Canada

New Listings For Toronto Area Real Estate Lead The Country In Growth YTD

New Listings For Toronto Area Real Estate Lead The Country In Growth YTD

How is inventory across the Canadian real estate market? According to the latest numbers from the Canadian Real Estate Association (CREA), some regions are being flooded compared to last year. Toronto and its surrounding suburbs are leading in the growth of new listings, and Vancouver is leading in the decline. More important, here’s how that inventory is being picked up.

Toronto and Suburbs Lead New Listings Growth Year To Date

Southern Ontario leads the growth in new listings across the country, according to CREA. Leading new listing growth was the Hamilton-Burlington area, which is popular with Toronto commuters. The region saw 14,613 new listings year to date, a 15.6% increase when compared to the same period last year. In second was Toronto, with 126,998 new listings year to date, a 13.7% increase when compared to the same period. Analysts and developers are going to want to note that both of these are located in the same economic region.

New Listings For Canadian Cities YTD (August)

Better Dwelling, Source: CREA.

Vancouver and Suburbs Lead Drop In New Listings Year To Date

Lower Mainland BC leads in the decline of new listings across the country, according to CREA. Fraser Valley, the region just south of the Greater Vancouver Region, had the largest decline. Fraser Valley saw 21,790 new listings year to date, a 13.2% decline when compared to the same time last year. In second was Greater Vancouver, which saw 39,758 new listings. Tighter inventory in the Lower Mainland isn’t just a rumour, the slowdown of sales are emphasizing existing inventory.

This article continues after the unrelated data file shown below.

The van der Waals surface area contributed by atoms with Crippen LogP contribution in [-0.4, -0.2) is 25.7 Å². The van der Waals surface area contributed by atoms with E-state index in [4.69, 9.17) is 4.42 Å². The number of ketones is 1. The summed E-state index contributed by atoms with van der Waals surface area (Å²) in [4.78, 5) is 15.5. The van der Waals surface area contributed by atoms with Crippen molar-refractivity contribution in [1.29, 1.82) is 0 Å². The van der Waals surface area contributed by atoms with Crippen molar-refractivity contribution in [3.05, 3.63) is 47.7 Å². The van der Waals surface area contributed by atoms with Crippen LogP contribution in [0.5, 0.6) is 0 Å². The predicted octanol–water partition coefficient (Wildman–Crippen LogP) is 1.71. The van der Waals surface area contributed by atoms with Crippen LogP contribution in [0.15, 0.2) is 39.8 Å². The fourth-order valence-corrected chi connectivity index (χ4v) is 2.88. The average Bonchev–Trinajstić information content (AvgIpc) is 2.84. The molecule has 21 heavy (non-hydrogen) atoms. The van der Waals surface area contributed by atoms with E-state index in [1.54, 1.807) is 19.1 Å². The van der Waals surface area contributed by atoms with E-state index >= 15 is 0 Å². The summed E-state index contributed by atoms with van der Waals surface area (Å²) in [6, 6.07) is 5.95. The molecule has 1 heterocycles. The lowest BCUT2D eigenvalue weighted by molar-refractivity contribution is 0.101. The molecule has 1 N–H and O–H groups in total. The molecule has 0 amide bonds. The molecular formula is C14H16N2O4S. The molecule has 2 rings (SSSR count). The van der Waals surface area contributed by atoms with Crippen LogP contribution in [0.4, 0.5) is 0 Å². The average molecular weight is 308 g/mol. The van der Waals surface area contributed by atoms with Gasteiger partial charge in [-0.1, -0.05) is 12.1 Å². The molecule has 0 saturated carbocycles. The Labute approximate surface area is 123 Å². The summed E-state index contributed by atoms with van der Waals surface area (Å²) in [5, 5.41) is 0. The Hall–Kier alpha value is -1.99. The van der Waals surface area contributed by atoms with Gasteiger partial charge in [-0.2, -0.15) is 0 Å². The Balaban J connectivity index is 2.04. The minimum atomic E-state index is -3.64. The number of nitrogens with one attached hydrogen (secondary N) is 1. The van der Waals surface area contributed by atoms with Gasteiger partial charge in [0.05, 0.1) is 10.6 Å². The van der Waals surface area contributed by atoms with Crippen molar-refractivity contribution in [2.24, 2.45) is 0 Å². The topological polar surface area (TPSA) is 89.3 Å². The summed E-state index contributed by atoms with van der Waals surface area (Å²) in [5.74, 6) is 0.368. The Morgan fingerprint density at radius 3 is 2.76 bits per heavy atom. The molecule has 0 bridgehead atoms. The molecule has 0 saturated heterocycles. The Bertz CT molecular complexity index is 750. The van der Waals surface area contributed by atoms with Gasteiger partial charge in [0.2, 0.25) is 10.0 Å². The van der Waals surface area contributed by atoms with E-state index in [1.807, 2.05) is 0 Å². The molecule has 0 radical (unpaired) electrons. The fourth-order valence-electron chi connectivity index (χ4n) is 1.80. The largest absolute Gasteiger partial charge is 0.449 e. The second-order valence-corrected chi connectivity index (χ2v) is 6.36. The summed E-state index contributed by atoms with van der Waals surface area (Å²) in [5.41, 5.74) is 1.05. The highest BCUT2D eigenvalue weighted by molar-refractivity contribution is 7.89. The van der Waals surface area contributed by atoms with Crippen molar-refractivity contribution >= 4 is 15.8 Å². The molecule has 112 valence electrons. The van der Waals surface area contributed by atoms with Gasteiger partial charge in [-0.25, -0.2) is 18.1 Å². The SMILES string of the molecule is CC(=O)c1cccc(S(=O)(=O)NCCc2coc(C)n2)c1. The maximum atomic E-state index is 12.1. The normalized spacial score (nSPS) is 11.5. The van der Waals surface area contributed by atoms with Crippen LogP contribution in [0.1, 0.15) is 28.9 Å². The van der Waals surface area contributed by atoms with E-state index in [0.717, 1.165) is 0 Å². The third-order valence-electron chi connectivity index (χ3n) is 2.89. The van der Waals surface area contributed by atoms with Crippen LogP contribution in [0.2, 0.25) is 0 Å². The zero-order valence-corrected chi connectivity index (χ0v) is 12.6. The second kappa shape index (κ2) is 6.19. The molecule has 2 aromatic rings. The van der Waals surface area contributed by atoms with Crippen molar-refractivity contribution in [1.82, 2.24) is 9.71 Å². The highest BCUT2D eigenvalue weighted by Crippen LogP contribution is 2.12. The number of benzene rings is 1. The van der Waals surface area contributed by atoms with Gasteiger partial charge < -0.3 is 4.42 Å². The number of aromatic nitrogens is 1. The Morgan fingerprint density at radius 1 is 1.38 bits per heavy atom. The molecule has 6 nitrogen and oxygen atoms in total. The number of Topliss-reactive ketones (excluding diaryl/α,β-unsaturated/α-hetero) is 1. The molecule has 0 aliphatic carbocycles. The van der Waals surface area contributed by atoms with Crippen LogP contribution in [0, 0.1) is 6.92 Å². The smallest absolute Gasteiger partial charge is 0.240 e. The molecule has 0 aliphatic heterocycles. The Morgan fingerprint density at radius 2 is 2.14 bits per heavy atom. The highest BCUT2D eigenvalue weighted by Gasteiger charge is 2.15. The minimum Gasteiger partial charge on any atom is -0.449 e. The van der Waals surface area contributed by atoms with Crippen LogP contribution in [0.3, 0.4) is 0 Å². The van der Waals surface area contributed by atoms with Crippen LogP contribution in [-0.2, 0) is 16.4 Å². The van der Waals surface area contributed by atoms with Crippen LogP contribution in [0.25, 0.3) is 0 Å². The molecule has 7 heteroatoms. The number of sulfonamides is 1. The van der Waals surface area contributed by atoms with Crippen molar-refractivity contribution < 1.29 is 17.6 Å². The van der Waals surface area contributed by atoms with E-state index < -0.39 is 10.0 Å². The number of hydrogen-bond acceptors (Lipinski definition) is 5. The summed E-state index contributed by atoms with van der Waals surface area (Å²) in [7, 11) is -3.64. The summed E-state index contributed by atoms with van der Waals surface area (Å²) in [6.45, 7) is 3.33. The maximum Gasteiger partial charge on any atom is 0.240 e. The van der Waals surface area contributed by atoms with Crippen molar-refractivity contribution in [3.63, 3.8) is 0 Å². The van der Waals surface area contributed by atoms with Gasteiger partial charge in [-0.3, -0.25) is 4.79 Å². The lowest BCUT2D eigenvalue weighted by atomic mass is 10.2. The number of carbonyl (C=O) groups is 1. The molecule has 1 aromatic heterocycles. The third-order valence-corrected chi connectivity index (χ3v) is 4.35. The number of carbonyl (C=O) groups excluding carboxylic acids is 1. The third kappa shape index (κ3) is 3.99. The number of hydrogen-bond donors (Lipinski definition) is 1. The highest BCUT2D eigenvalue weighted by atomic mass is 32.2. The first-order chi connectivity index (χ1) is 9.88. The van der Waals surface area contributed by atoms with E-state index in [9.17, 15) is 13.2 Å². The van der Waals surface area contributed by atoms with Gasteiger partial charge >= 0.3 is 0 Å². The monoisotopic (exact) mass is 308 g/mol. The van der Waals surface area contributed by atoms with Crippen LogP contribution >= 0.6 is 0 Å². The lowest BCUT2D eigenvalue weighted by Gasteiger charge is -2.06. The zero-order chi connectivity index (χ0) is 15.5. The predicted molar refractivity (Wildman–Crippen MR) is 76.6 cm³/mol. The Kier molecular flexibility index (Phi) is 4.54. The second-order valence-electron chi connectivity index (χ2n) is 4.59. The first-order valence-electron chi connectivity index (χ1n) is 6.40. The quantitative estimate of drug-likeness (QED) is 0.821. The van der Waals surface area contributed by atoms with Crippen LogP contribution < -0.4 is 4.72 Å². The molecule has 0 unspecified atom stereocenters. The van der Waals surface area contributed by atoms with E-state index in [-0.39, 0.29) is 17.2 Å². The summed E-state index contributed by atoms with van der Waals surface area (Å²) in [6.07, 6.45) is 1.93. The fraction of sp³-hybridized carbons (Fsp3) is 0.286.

New Listings For Canadian Cities – YTD Change (August)

Better Dwelling, Source: CREA.

Sales To New Listings Ratio

The number of new listings isn’t as important as how the market is absorbing them. To determine this, a commonly used indicator is the sales to new listings ratio. It’s exactly like it sounds, comparing the number of sales to new listings. CREA generally believes that a sales to new listings ratio between 40 to 60 percent is a balanced market. When a market hits balanced territory, it’s best to make sure it’s not just passing through on the way down. To see the a balanced market, it should be in this range for a little while.

Sales To New Listings For Canadian Cities YTD (August)

Better Dwelling, Source: CREA.

Editor’s Note: This is not the same as a sales to listings ratio. Realtors that are firing up their email to complain about this, dust off your textbooks and look at the fundamentals section before writing that email. The number of Realtors that sent in emails last month, that didn’t understand the difference was shocking. You’re helping clients with the biggest buy of their life, put in a little goddam effort. Buyers, if your agent doesn’t understand the difference, find a new agent.

Toronto and Suburbs See Largest Decline In Sales To New Listings

Unfortunately, Toronto and the Hamilton-Burlington region also top the list for the largest decline in sales to new listings. The Toronto sales to new listings ratio fell to 53% year to date, an 18.8% decline from the same period last year. The Hamilton-Burlington sales to new listings ratio fell to 68.7% year to date, a 14.4% decline compared to the same period last year.

Sales To New Listings For Canadian Cities – YTD Change (August)

Better Dwelling, Source: CREA.

London and Ottawa See Greatest Increase In Sales To New Listings

Two other regions in Ontario saw the largest increase in the sales to new listings ratio, London and Ottawa. In first was London, which saw the the sales to new listings ratio rise to 76.5% year to date, a 12.3% increase when compared to the same period last year. Ottawa came in a close second with the sales to listings ratio rising to 61% year to date, a 12% increase from the same period last year. Both of these cities have ratios still favoring sellers.

Canadian real estate is generally cooling down, but only two regions have yet to hit a “buyers market.” If you think this is just right, statistically it is. If you think it’s going to fall further, some markets have a ways to go.

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